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Reversing Rule by Regulation

Citations

 

President Obama spent his final six years in office—and especially the last two—governing largely by executive fiat. He issued executive orders, and his administrative state issued tens of thousands of pages of new regulations that took on the force of law. He called it rule by pen and phone.

This infuriated millions of Americans and contributed to Donald Trump’s victory, and one irony is that this also means that Mr. Obama’s policy legacy is less durable. Mr. Trump will now have the chance to reverse these orders and regulations often without new legislation. Here are three ways he and Republicans can proceed:

New executive orders. Wayne Crews of the Competitive Enterprise Institute counts more than 250 executive orders signed by President OBama, plus more than 230 "executive memoranda." These did everything from creating a new investment vehicle called MyRA, which seeks to encourage new savers to invest in government debt, to directing federal agencies to demand new data to investigate pay disparity by race and sex at government contractors. The Trump transition should review every one so the boss can rescind them if he wishes.

A related category are orders issued by federal agencies without a formal federal rule-making. Mr. Obama's regulators made an unprecedented practice of issuing "guidance" that allowed agencies to duck rule-making while still forcing targets to comply-or risk enforcement action.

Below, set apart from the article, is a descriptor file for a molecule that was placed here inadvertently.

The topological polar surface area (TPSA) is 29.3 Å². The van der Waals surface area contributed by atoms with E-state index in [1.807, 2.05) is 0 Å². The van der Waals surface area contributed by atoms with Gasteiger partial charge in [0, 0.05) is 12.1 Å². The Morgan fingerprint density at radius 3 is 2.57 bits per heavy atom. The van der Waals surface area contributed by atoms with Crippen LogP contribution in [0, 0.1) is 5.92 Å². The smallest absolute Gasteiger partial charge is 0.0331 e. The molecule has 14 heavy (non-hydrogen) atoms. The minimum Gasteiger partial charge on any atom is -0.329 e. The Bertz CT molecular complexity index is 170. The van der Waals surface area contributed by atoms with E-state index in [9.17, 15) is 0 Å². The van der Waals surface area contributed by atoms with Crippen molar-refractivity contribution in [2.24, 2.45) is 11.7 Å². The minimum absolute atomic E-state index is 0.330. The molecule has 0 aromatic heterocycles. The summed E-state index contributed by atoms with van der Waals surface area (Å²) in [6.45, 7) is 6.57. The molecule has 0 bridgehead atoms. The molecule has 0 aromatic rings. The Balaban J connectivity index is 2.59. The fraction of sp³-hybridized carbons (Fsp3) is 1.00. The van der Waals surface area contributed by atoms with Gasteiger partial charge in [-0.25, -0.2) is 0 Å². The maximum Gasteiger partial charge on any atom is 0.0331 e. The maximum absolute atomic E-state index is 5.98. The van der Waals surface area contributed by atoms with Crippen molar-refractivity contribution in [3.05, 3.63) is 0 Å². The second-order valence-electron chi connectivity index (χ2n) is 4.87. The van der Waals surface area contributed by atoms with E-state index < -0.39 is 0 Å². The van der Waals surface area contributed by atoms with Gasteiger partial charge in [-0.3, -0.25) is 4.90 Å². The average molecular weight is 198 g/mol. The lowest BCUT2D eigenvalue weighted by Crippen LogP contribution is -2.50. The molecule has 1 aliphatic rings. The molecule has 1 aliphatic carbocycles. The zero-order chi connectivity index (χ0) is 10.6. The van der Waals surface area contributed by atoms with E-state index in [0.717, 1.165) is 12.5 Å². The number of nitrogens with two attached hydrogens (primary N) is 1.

A classic of this genre is the Education Department's rewrite of Title IX telling universities how they must handle accusations of sexual assault. Other examples run from auto lending to drug discovery to housing rentals. The President's order legalizing four million illegal immigrants that is currently tied up in court can also be dropped at the stroke of a pen.

Mr. Trump can instruct his new cabinet secretaries to immediately void all such Obama guidance or else put it through the lawful rule-making process. He can also order federal agencies to immediately cease work on regulations in process or due to be send for publication in the Federal Register.

Congressional Review Act. This legacy of the Gingrich-era allows Congress to kill the many last-minute regulations now making their way through Mr. Obama's agencies. For items enacted in the last 60 working days of this Congress-- which probably will mean since late May this year - lawmakers can consider them in January without threat of a Senate filibuster.

Read the full article at The Wall Street Journal